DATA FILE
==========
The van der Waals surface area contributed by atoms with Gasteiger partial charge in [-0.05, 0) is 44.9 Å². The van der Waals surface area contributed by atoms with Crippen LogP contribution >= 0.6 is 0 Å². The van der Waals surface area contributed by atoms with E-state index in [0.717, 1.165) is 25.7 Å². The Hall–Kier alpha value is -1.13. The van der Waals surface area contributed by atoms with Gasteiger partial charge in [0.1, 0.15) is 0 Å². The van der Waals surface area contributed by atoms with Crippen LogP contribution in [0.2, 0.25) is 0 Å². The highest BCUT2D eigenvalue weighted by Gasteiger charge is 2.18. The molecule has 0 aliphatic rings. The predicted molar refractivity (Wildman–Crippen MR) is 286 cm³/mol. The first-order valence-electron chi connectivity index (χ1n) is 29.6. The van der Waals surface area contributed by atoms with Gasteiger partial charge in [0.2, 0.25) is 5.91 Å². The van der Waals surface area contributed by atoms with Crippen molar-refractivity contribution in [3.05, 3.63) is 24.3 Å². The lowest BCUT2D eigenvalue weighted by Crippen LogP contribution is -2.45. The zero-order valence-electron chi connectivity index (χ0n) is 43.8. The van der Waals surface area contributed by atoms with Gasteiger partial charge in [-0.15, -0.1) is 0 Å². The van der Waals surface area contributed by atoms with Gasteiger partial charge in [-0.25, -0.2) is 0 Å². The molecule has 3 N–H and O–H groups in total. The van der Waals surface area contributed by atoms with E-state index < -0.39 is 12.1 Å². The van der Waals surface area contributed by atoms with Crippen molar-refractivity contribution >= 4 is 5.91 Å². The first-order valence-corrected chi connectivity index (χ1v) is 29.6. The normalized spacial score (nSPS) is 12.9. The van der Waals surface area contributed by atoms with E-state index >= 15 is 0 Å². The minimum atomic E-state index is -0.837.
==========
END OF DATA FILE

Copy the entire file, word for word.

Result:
The van der Waals surface area contributed by atoms with Gasteiger partial charge in [-0.05, 0) is 44.9 Å². The van der Waals surface area contributed by atoms with Crippen LogP contribution >= 0.6 is 0 Å². The van der Waals surface area contributed by atoms with E-state index in [0.717, 1.165) is 25.7 Å². The Hall–Kier alpha value is -1.13. The van der Waals surface area contributed by atoms with Gasteiger partial charge in [0.1, 0.15) is 0 Å². The van der Waals surface area contributed by atoms with Crippen LogP contribution in [0.2, 0.25) is 0 Å². The highest BCUT2D eigenvalue weighted by Gasteiger charge is 2.18. The molecule has 0 aliphatic rings. The predicted molar refractivity (Wildman–Crippen MR) is 286 cm³/mol. The first-order valence-electron chi connectivity index (χ1n) is 29.6. The van der Waals surface area contributed by atoms with Gasteiger partial charge in [0.2, 0.25) is 5.91 Å². The van der Waals surface area contributed by atoms with Crippen molar-refractivity contribution in [3.05, 3.63) is 24.3 Å². The lowest BCUT2D eigenvalue weighted by Crippen LogP contribution is -2.45. The zero-order valence-electron chi connectivity index (χ0n) is 43.8. The van der Waals surface area contributed by atoms with Gasteiger partial charge in [-0.15, -0.1) is 0 Å². The van der Waals surface area contributed by atoms with Gasteiger partial charge in [-0.25, -0.2) is 0 Å². The molecule has 3 N–H and O–H groups in total. The van der Waals surface area contributed by atoms with E-state index < -0.39 is 12.1 Å². The van der Waals surface area contributed by atoms with Crippen molar-refractivity contribution >= 4 is 5.91 Å². The first-order valence-corrected chi connectivity index (χ1v) is 29.6. The normalized spacial score (nSPS) is 12.9. The van der Waals surface area contributed by atoms with E-state index >= 15 is 0 Å². The minimum atomic E-state index is -0.837.